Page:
The Robert Wood Johnson Foundation’s Future of Nursing Scholars program recently selected 28 schools across the nation to receive a $15,000 grant to increase the number of nurses with doctorates. The University of Connecticut (UConn) School of Nursing was one of the schools selected, and the grant will go toward providing support, mentoring, and leadership development to nurses who commit to earning their doctorates in three years.
This is the second time the RWJ Foundation has awarded this scholarship funding to UConn. The School of Nursing has two scholars currently enrolled and plans to choose additional students in April to begin their doctoral studies in the fall semester.
The Future of Nursing Scholars official website states: “The Future of Nursing Scholars Program is creating a diverse cadre of PhD prepared nurses who are committed to a long-term leadership career; advancing science and discovery through research; strengthening nursing education; and furthering transformational change in nursing and health care.”
Following recent guidelines from the National Institute of Medicine that the country double the number of nurses with doctorates, the Future of Nursing Scholars program hopes to help contribute to educating more advanced level nurses. Currently, nurses holding PhD degrees make up only one percent of nurses, but the demand for these nurses is much higher, and UConn amongst other prestigious nursing programs around the country intends to continue increasing the number of doctorate level nurses graduating from their programs each year.
According to William J. Pape’s 1918 book “History of Waterbury and Naugatuck Valley, Connecticut,” the City of Waterbury inaugurated the medical inspection of pupils by school nurses in 1904, making them an early adopter of the school nursing revolution. By 1913, the Medical Inspector of Schools had designated a central room to be used as a clinic for the nurses to examine and treat students.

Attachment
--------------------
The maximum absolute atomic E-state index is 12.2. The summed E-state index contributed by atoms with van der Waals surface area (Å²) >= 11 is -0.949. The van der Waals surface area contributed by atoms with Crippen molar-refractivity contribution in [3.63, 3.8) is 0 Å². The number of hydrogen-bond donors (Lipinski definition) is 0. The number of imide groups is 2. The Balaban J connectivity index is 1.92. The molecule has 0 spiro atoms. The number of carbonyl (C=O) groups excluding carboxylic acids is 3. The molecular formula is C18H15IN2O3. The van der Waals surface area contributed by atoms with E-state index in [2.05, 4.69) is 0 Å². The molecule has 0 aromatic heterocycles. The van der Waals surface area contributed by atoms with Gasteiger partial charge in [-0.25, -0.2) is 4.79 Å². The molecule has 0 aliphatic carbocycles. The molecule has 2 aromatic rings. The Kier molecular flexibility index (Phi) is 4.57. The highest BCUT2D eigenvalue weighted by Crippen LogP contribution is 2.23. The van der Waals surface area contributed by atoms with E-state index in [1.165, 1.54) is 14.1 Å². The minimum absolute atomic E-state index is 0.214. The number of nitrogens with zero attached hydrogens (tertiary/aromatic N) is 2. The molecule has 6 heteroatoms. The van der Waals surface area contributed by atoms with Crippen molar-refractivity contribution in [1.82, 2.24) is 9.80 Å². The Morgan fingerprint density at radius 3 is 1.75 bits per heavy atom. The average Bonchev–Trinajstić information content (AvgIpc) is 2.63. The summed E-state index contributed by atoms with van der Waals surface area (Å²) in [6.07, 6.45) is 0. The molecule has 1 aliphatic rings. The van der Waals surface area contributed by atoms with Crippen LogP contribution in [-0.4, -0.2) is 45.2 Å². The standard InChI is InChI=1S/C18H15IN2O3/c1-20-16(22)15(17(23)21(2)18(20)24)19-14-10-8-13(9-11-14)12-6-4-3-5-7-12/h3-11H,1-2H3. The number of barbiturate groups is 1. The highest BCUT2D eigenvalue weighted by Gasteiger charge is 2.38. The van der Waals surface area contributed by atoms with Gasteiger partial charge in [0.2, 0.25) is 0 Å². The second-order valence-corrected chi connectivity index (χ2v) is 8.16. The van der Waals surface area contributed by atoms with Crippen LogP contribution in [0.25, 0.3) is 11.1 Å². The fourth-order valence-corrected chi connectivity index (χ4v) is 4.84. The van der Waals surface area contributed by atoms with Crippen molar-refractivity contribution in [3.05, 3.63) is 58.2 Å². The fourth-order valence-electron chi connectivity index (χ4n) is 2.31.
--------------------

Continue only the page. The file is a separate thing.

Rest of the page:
A 1919 City of Waterbury Health Department Report cited that the school was using 5 school nurses to examine each child for contagious and infectious diseases. Infections were given prompt treatments when necessary, and followed up on by the school nurses to accomplish better health and sanitation for students. The 1920s and 30s brought in new standards to differentiate between medical care and school nurses, designating school nurses to tend to first aid, health screenings, and disease prevention. By that time, the Waterbury School Nurses had already pioneered the practice of school nursing, contributing greatly to the health and wellbeing of the city’s school children.
Today, school nursing is considered a specialty that requires advanced education and professional emergency care experience. School nurses promote health and safety practices, providing interventions to actual and potential health problems including acute injuries and managing chronic conditions like food allergies and asthma. For 112 years, Waterbury School Nurses have pioneered and specialized the practice of school of nursing, treating over two million pupils in that time. You can learn more about the School Nurses of Waterbury in their full report here.